HB: Bit Paxman, wasn’t it?
DB: A little bit. It’s all about the amount of time I spend doing things. At the moment it’s, sort of, 40 plus hours a week teaching, and then, I don’t know, maybe ten drawing and comics-ing. Then probably another five podcasting.
HB: How do you find the time? I’ve got this theory that you might in fact be a clone. You’re more beardy than when I last saw you, so I think maybe you’re not the same Dan Berry that I last saw.
DB: Yeah, there’s Dan Berry, there’s Dan Kerry, there’s Dan Derry. We go through the… how do I fit it in? I wake up really early. I’ve always woken up pretty…
HB: Talk us through a day in the life of Dan Berry.
DB: Are we talking about a typical day, or shall I take you through today?
HB: Whichever’s more interesting. Whichever one’s more podcastable. Whichever one has the least rude things going on.
DB: [laugh] Well! Okay, well I like to do a poo every morning.
HB: Consistency on the Bristol scale, or shall we leave that?
DB: Let’s leave that. Just a 6. An average I think. Let’s explore the Bristol scale now, because I don’t know if I’ve just made myself sound horrible, or like, really ill or something.
HB: I don’t know if there are numbers, or if there’s…
DB: [laughs] There’s numbers and letters. You know, so this is a 6C. Oh god!
HB: Like a sunken battleship?
DB: Very similar!
HB: This is what happens. Are you sure you don’t want someone else to do this interview? Because I’ve already brought it round to poo.
DB: Don’t you try and take credit for that, I did that. That was me.
HB: Oh no, you did do that. Okay, no that’s fine. I should have moved on.
DB: No, it’s fine. I should have moved on.
HB: So you’ve had this poo. Six on the Bristol scale.
DB: I mark it off on the chart that I keep in the bathroom.
DB: Okay, so a normal day, if it’s a teaching week, I will normally wake up at about half past 5:00, six o’clock-ish. If my daughter wakes me up earlier, it will be anywhere between 3:00 and 6:00.
HB: Good god!
DB: Naturally I’ll just wake up at 6:00 anyway. That’s my normal time to wake up, and that’s been the same as long as I can remember. I wasn’t the teenager that could stay in bed or anything. I’ve always been an itchy, restless, get up and do things kind of guy. I’m either awake or asleep. I can’t doze.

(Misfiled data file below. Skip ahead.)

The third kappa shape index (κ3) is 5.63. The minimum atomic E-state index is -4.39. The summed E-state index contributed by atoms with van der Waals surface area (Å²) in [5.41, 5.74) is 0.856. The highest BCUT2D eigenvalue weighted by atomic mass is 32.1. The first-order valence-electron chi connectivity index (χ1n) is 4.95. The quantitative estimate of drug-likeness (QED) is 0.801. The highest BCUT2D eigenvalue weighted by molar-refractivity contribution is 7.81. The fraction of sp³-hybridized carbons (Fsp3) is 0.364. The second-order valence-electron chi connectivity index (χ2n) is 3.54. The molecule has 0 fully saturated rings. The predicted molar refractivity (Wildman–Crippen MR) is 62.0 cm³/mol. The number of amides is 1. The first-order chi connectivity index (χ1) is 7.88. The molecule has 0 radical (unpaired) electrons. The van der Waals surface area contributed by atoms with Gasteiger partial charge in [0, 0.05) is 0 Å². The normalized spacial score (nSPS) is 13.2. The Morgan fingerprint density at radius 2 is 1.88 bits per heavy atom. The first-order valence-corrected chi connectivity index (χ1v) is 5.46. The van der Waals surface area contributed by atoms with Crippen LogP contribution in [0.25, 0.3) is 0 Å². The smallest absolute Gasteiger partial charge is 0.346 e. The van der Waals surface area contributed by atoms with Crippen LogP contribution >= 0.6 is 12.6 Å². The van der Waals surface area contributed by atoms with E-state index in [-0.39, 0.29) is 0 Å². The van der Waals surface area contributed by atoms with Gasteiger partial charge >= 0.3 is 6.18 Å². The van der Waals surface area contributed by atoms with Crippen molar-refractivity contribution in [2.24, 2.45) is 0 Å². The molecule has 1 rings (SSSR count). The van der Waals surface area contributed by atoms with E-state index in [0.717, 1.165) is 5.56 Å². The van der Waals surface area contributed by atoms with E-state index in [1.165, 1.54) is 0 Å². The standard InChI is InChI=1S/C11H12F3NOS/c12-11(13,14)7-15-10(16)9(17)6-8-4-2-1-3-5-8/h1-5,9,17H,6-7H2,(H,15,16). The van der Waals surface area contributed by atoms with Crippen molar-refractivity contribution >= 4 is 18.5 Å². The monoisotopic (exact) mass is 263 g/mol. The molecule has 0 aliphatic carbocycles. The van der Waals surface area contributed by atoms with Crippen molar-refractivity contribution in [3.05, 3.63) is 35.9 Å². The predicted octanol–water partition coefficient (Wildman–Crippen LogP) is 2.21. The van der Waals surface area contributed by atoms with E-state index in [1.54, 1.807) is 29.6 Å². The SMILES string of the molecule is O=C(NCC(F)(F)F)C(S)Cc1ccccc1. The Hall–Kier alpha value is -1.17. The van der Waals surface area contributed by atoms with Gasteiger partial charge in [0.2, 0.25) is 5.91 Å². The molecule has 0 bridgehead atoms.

HB: Strange man you are.
DB: Yeah, I know this is unusual, and I don’t get comfortable very easily, and I don’t relax very well either. So I’ll get up, and the first thing I’ll do is, I’ll check my emails and I’ll check my Twitter, because I have a problem. Like all of us, we all have a problem with this.
HB: I think that’s the first stage, is admitting it.
DB: That’s right! So I admit I’ve got a problem, so I’ll check my emails. Then if they’re important I’ll answer them, straight away. If they’re not important… I’ve got this amazing new mail app, called Mailbox on my iPhone. You know when you’re normally answering email… sorry, this is maybe going off topic, but it’s been a big thing for me.
HB: That’s fine.
DB: And it’s really recent.
HB: We can edit out if it goes really boring.
DB: It might… might edit it out. Might keep it in, I don’t know. It’s going to sound like I’m being sponsored by them or something, but it lets you say, ‘Okay, this is important, but I’m not doing it now.’ So you, sort of, swipe it around and say, ‘Remind me this afternoon, tomorrow evening, do this.’
HB: That sounds amazing.
DB: Then it disappears. So it’s still there, and tomorrow afternoon it pops back into your thing saying, ‘Hello, answer me!’ And you’re like, ‘Oh yeah, I do have time now.’
HB: That’s fantastic!
DB: I know!
HB: Could you get the same thing with your dishes and the laundry?
DB: Children. They’re not old enough to do them yet.
HB: Do children have a snooze button? I’m not sure.
DB: No! No they don’t! So I’ll check my emails, and if they’re really important I’ll answer them. If they’re something that can wait till later, I’ll set them to remind me later to do them. I’ll get up and have a cup of coffee and check my work emails, and important things, I’ll answer then. I leave for work at half past 7:00. I drive 35 miles to work each day, and then 35 miles home again. So on the way to work I’ll listen to an audio book, or a podcast, or something interesting. I don’t tend to listen to music in the car.
HB: Do you not?
DB: Nope. Not really. I’ve got to be in the mood.
HB: What kind of audio books? What kind of podcasts?
DB: I’m listening to the Malcolm Gladwell book about David and Goliath at the moment, and a bunch of funny podcasts. There’s lots of funny podcasts on the Maximum Fun Network, which I thoroughly recommend. Serial. I know we were nerding out about it.
HB: We were discussing earlier.
DB: So, I’ll get to work for about half past 8:00, and I start teaching at 10:00, so I start doing all of my boring admin work between half 8:00 and 10:00. This is really boring. 10:00 till 4:00 or five o’clock I’m teaching, so it’s a really mixed, varied bag depending which group I’m with, what we’re doing. We could be talking typography, we could be doing…
HB: So what kind of age group do you teach?
DB: People from 18 upwards basically. It’s a degree course.
HB: Oh excellent. They all want to be there.